The Greater Caucasus mountain belt is characterized by deep valleys, steep slopes and frequent seismic activity, the combination of which results in major landslide hazard. Along the eastern side of the Enguri water reservoir lies the active Khoko landslide, whose head scarp zone affects the important Jvari-Khaishi-Mestia road, one of the few connections with the interior of the Greater Caucasus. Here, we present a database of measurement time series taken over a period of 4 years (2016-2019) that enables us to compare slope deformation with meteorological factors and human-induced perturbations owing to variations in the water level of the reservoir. The monitoring system we used is composed of two digital extensometers, placed within two artificial trenches excavated across the landslide head scarp. The stations are also equipped with internal and near-ground surface thermometers. The dataset is integrated by daily measurements of rainfall and lake level. The monitoring system - the first installed in Georgia - was set up in the framework of a NATO-funded project, aimed at assessing different types of geohazards affecting the Enguri artificial reservoir and the related hydroelectrical plant. Our results indicate that the Khoko landslide displacements appear to be mainly controlled by variations in hydraulic load, in turn induced by lake level oscillations. Rainfall variations might also have contributed, though this is not always evident for all the studied period. The full databases are freely available online at the following DOI: 10.20366/unimib/unidata/SI384-2.0 (Tibaldi et al., 2020).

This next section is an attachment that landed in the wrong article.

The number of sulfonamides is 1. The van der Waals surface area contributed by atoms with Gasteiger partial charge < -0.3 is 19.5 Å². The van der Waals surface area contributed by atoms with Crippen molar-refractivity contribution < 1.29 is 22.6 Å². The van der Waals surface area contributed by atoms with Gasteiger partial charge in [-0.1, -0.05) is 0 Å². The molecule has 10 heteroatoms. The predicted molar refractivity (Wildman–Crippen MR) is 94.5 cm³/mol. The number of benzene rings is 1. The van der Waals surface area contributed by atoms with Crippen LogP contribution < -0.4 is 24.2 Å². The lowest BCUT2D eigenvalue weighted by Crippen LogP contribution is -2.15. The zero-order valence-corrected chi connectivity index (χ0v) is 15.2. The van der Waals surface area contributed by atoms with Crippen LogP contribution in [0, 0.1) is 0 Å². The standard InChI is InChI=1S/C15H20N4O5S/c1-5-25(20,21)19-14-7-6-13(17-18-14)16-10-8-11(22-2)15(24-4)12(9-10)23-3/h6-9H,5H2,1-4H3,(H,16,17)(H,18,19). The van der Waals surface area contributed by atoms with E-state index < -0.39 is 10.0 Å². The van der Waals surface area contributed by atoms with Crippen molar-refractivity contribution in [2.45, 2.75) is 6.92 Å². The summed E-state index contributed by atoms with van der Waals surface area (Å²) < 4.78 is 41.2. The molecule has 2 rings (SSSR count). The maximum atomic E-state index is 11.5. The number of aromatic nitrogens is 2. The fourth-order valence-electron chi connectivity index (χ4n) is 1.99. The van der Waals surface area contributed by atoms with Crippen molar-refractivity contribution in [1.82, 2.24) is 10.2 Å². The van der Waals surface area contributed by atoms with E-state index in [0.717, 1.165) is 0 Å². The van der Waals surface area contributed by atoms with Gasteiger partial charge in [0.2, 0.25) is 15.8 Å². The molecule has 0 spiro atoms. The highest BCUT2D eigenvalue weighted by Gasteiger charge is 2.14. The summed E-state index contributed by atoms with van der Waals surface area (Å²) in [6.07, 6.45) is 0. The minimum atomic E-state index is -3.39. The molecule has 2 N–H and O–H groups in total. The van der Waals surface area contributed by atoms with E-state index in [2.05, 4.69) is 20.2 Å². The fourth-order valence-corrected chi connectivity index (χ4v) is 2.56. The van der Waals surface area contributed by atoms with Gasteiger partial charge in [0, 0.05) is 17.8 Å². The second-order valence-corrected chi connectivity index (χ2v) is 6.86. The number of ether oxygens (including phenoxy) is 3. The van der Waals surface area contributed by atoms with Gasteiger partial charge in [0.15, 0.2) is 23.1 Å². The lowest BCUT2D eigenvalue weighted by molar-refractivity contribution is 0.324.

Slope deformation, reservoir variation and meteorological data at the Khoko landslide, Enguri hydroelectric basin (Georgia), during 2016-2019

Pasquare Mariotto F.;
2021-01-01

Abstract

The Greater Caucasus mountain belt is characterized by deep valleys, steep slopes and frequent seismic activity, the combination of which results in major landslide hazard. Along the eastern side of the Enguri water reservoir lies the active Khoko landslide, whose head scarp zone affects the important Jvari-Khaishi-Mestia road, one of the few connections with the interior of the Greater Caucasus. Here, we present a database of measurement time series taken over a period of 4 years (2016-2019) that enables us to compare slope deformation with meteorological factors and human-induced perturbations owing to variations in the water level of the reservoir. The monitoring system we used is composed of two digital extensometers, placed within two artificial trenches excavated across the landslide head scarp. The stations are also equipped with internal and near-ground surface thermometers. The dataset is integrated by daily measurements of rainfall and lake level. The monitoring system - the first installed in Georgia - was set up in the framework of a NATO-funded project, aimed at assessing different types of geohazards affecting the Enguri artificial reservoir and the related hydroelectrical plant. Our results indicate that the Khoko landslide displacements appear to be mainly controlled by variations in hydraulic load, in turn induced by lake level oscillations. Rainfall variations might also have contributed, though this is not always evident for all the studied period. The full databases are freely available online at the following DOI: 10.20366/unimib/unidata/SI384-2.0 (Tibaldi et al., 2020).
2021
Tibaldi, A.; Pasquare Mariotto, F.; Oppizzi, P.; Bonali, F. L.; Tsereteli, N.; Mebonia, L.; Chania, J.
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Utilizza questo identificativo per citare o creare un link a questo documento: https://hdl.handle.net/11383/2120248
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